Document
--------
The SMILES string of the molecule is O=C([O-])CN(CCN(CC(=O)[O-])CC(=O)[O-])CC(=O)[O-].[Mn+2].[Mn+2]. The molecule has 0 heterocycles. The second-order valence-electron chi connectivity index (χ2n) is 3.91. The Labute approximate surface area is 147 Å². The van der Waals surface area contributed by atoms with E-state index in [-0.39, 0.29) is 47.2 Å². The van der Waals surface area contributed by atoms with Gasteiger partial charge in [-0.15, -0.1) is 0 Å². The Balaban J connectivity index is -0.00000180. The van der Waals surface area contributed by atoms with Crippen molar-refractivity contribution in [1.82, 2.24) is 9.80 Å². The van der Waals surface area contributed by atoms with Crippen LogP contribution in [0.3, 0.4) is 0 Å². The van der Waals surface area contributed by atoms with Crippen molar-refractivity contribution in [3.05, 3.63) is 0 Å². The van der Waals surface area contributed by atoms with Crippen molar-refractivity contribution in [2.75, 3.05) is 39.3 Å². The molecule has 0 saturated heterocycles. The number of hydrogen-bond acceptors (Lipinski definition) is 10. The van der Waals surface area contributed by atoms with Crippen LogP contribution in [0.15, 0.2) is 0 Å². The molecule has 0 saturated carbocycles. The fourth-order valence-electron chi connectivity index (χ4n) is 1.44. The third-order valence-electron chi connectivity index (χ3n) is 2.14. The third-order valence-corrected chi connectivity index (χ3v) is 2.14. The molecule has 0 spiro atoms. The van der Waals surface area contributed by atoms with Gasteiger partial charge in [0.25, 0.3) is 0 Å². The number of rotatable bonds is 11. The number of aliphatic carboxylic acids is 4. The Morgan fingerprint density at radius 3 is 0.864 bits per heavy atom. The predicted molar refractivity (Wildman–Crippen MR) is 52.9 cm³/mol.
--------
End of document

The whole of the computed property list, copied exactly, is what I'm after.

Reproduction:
The SMILES string of the molecule is O=C([O-])CN(CCN(CC(=O)[O-])CC(=O)[O-])CC(=O)[O-].[Mn+2].[Mn+2]. The molecule has 0 heterocycles. The second-order valence-electron chi connectivity index (χ2n) is 3.91. The Labute approximate surface area is 147 Å². The van der Waals surface area contributed by atoms with E-state index in [-0.39, 0.29) is 47.2 Å². The van der Waals surface area contributed by atoms with Gasteiger partial charge in [-0.15, -0.1) is 0 Å². The Balaban J connectivity index is -0.00000180. The van der Waals surface area contributed by atoms with Crippen molar-refractivity contribution in [1.82, 2.24) is 9.80 Å². The van der Waals surface area contributed by atoms with Crippen LogP contribution in [0.3, 0.4) is 0 Å². The van der Waals surface area contributed by atoms with Crippen molar-refractivity contribution in [3.05, 3.63) is 0 Å². The van der Waals surface area contributed by atoms with Crippen molar-refractivity contribution in [2.75, 3.05) is 39.3 Å². The molecule has 0 saturated heterocycles. The number of hydrogen-bond acceptors (Lipinski definition) is 10. The van der Waals surface area contributed by atoms with Crippen LogP contribution in [0.15, 0.2) is 0 Å². The molecule has 0 saturated carbocycles. The fourth-order valence-electron chi connectivity index (χ4n) is 1.44. The third-order valence-electron chi connectivity index (χ3n) is 2.14. The third-order valence-corrected chi connectivity index (χ3v) is 2.14. The molecule has 0 spiro atoms. The van der Waals surface area contributed by atoms with Gasteiger partial charge in [0.25, 0.3) is 0 Å². The number of rotatable bonds is 11. The number of aliphatic carboxylic acids is 4. The Morgan fingerprint density at radius 3 is 0.864 bits per heavy atom. The predicted molar refractivity (Wildman–Crippen MR) is 52.9 cm³/mol.